Trump Campaign Sues To Cease Or Pause Key States' Ballot Counting
RACHEL MARTIN, HOST:
Joe Biden now leads in Pennsylvania and Georgia. In fact, the race in Georgia is so close, the secretary of state there has ordered a recount. The Associated Press is not calling either state for the former vice president yet. Last night, President Trump, again, made baseless claims that Democrats are stealing the election. Again, those are false. Republicans have filed multiple lawsuits seeking to delay the count in several states and to claim widespread irregularities, even as election workers around the country continue to count the votes. I talked with NPR's Pam Fessler earlier this morning.
OK. So he did this earlier in the week. He did it again last night - the president claiming victory even when he has not achieved victory. And then he went on to make a series of allegations about illegal votes and ballots, quote, "miraculously appearing." Pam, there is no question here. These claims are false, correct?
PAM FESSLER, BYLINE: That's right, Rachel. There were actually so many false and misleading things that the president said last night about voting that it's really hard to know where to start. Some of them are comments we've heard him make before, such as main-in voting being corrupt. But there were a number of new allegations, too. And much of it goes back to what we've been talking about for weeks, that the early count of in-person votes would likely show the president in the lead but that mail-in ballots, which are counted later and more widely used by Democrats, would probably favor Biden but that the election isn't over until all the votes are counted. And what the president said instead is that he had already won and that his lead is being cut away as more ballots are, as he put it, found. Here's an example.
(SOUNDBITE OF ARCHIVED RECORDING)
PRESIDENT DONALD TRUMP: We were up by nearly 700,000 votes in Pennsylvania. I won Pennsylvania by a lot. And that gets whittled down to - I think they said now we're up by 90,000 votes, and they'll keep coming and coming and coming. They find them all over.
FESSLER: He even claimed that they, presumably the Democrats, figure out how many votes they need and then, quote, "they seem to be able to find them."
Now, one thing that the president did say that is true is that there's a tremendous amount of litigation, most of which has been filed by his campaign.
MARTIN: All right. So let's talk about the litigation. There are all these lawsuits in recent days that the Trump campaign has filed challenging the counting process. Is there any validity to any of it? I mean, are they getting traction in the courts?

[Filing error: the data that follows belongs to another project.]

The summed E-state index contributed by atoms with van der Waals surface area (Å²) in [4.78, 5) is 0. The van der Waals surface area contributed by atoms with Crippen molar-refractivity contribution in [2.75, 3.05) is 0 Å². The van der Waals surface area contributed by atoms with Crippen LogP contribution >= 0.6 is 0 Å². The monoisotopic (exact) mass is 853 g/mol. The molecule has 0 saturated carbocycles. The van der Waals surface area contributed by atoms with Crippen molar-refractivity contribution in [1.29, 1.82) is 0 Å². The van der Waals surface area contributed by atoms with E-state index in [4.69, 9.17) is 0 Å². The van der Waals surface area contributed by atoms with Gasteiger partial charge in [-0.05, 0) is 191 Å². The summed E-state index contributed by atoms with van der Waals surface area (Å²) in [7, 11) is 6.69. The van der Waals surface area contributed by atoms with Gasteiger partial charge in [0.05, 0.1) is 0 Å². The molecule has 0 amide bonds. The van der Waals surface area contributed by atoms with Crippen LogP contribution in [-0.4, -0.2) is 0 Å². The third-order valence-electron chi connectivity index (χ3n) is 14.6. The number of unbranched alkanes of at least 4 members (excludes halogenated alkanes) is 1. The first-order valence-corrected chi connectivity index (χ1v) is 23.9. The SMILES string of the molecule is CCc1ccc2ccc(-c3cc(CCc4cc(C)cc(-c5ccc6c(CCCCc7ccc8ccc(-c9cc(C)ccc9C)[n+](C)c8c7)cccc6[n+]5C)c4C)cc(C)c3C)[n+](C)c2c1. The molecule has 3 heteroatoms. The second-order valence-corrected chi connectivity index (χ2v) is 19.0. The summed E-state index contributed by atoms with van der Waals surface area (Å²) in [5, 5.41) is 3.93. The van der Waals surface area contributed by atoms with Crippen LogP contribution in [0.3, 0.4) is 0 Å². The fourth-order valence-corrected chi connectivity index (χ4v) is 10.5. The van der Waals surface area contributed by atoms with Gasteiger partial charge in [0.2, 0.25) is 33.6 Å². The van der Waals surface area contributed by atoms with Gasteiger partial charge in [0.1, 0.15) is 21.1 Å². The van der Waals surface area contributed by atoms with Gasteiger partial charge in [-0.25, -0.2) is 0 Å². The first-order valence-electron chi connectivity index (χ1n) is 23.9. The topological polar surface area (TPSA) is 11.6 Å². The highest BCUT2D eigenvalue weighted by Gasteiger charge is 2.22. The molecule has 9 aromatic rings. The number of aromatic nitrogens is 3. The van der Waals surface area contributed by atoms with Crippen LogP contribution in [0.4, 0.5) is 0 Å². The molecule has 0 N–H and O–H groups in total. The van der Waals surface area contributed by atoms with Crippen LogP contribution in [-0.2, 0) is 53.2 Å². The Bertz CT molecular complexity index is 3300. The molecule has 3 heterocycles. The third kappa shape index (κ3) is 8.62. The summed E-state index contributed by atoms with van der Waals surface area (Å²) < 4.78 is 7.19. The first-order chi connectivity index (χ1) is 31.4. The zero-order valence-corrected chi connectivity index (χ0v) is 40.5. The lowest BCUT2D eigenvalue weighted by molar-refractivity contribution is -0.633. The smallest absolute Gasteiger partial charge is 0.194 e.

FESSLER: Well, it's kind of been a mixed bag. I mean, they've won a few victories, a little bit more access to observe the vote counting. But some of the cases have been tossed out, you know, within hours. But, you know, they are trying to basically give Republicans more access to observing the counting. And, you know, it appears to...
MARTIN: We should, though, in some of these counting centers, the Republican - there were Republicans who were there monitoring the vote.
FESSLER: Right. Right, right. But they claim, you know - and part of it was because of social distancing with the pandemic that they weren't being close - allowed to be close enough so that they could actually see what was going on.
You know, some of the other challenges - you know, they're challenging specific mail-in ballots, you know, whether or not they are legitimate because they were received after Election Day, even though that's allowed in many states. And there was a new case filed yesterday in Nevada that alleges that many of the votes there were cast by people who no longer live there. You know, we'll have to see how all this plays out in court. Republicans say that they are trying to make sure that only legitimate votes are counted, but Democrats say most of these cases have no merit.
MARTIN: So the president has such a narrow path at this point. What does delaying the vote get Donald Trump right now?
FESSLER: Well, you know, mostly - I've been talking to a bunch of election law experts. And, you know, most of them believe that the main thing that he's trying to do is undermine confidence in the results if, in fact, he does lose after all the ballots are counted.
MARTIN: All right. NPR's Pam Fessler.
Thanks as always. We appreciate it.
FESSLER: Thank you.
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